It goes back to a style of moviemaking I remember seeing as a child, in movies like The Man With The Golden Arm, which I think was shot all on a sound stage.

We could have done this movie very differently had we shot on the streets of Harlem and taken a 40-day shooting schedule."


High-Definition Video

"Making this movie was a great opportunity for me to explore high-definition. I'm glad I got to see what the challenges are, what makes it better. It works wonderfully.

It really doesn't look like tape but very much like film.

But it does take a lot of management. There are all these cables and electrical connections -- it's like Alien dropping off the camera! It needed a lot of attention that a 35-millimeter shoot (or even a 16) doesn't need. The upside is that high-definition is a lot cheaper and a lot faster. I got my dailies every day, although I couldn't always look at them because I was usually preparing for the next day's shoot, both as an actress and as the director."


High Definition Camera
High-Definition video camera on the set of The Old Settler



After the Shoot

Working with the Editor

"The role of the editor is critical and I had a wonderful editor, Lillian Benson. This project is the first that Lillian and I worked on together. I wanted to work with her not only because she has a wealth of experience but also because of the documentary nature of the other projects she has worked on.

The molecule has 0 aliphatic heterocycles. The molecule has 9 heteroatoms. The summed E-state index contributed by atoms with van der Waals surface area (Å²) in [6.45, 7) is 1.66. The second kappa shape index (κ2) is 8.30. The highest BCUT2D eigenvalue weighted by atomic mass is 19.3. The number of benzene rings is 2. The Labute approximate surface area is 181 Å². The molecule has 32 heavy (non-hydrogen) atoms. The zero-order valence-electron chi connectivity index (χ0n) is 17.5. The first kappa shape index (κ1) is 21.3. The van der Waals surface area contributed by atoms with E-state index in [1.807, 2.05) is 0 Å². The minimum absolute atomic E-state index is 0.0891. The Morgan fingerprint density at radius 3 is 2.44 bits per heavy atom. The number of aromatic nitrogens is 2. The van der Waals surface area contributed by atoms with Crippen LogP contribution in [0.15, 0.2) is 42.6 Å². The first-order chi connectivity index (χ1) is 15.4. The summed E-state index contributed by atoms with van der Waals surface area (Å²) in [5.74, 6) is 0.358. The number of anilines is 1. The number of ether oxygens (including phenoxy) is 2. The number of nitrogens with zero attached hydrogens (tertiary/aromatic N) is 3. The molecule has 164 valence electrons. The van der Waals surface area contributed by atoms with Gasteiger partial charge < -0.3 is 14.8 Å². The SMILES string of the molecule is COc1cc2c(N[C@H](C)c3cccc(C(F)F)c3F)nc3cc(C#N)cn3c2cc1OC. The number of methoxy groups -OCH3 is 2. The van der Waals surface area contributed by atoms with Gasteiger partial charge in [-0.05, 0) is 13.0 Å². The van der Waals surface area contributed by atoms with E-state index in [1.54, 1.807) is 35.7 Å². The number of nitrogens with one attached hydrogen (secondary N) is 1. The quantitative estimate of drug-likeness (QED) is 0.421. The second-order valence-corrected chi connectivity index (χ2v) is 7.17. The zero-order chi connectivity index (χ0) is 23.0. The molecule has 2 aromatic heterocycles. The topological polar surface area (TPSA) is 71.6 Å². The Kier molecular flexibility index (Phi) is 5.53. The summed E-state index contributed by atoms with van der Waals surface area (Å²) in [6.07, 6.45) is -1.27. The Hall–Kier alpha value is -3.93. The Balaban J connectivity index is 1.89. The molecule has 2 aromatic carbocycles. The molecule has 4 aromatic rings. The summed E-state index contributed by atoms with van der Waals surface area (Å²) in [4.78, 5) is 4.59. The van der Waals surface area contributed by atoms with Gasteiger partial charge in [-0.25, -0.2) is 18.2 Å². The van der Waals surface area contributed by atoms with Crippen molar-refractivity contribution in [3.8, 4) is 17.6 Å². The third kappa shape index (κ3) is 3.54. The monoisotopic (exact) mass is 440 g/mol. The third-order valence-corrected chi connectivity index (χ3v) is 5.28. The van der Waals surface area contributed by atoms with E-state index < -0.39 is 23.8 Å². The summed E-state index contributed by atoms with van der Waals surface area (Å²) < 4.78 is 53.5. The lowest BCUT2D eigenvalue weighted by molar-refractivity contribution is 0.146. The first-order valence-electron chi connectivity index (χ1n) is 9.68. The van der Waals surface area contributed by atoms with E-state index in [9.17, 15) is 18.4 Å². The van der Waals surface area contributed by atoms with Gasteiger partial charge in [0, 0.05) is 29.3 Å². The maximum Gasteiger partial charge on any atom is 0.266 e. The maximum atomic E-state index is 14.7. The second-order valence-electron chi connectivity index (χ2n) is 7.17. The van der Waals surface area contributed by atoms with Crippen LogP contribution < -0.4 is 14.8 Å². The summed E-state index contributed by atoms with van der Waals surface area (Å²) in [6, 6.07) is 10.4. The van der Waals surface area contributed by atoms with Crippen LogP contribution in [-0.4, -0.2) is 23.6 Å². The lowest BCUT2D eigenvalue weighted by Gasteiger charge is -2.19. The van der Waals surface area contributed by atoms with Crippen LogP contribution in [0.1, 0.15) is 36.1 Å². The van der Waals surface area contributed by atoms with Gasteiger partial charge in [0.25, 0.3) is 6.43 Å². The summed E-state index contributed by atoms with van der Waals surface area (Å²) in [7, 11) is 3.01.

This movie needed to have a sense of then and now, and I knew she would understand what I was reaching for as we went along."

"I basically shoot the movie the way I think it should be cut, so my directives to the editor are in the camera.

It's kind of dangerous to cut in the camera, but that's the only way I know how to direct.

That's the only way I can control my movie. If you shoot everything, then everything is liable to end up in the movie. If you have a vision, you don't have to cover every scene."


Director and Editor
Debbie Allen and the editor, Lillian Benson, discuss a cut


Director and Director of Photography
DP John Simmons sets up a scene with Debbie Allen as Quilly


Scoring the Movie

Radio from the set
A vintage radio accents the film's period authenticity


"In scoring we have a lot that was not evident in the shooting. The radio is on all the time.

The radio for these women is like television is for us today, which is really like looking at the radio."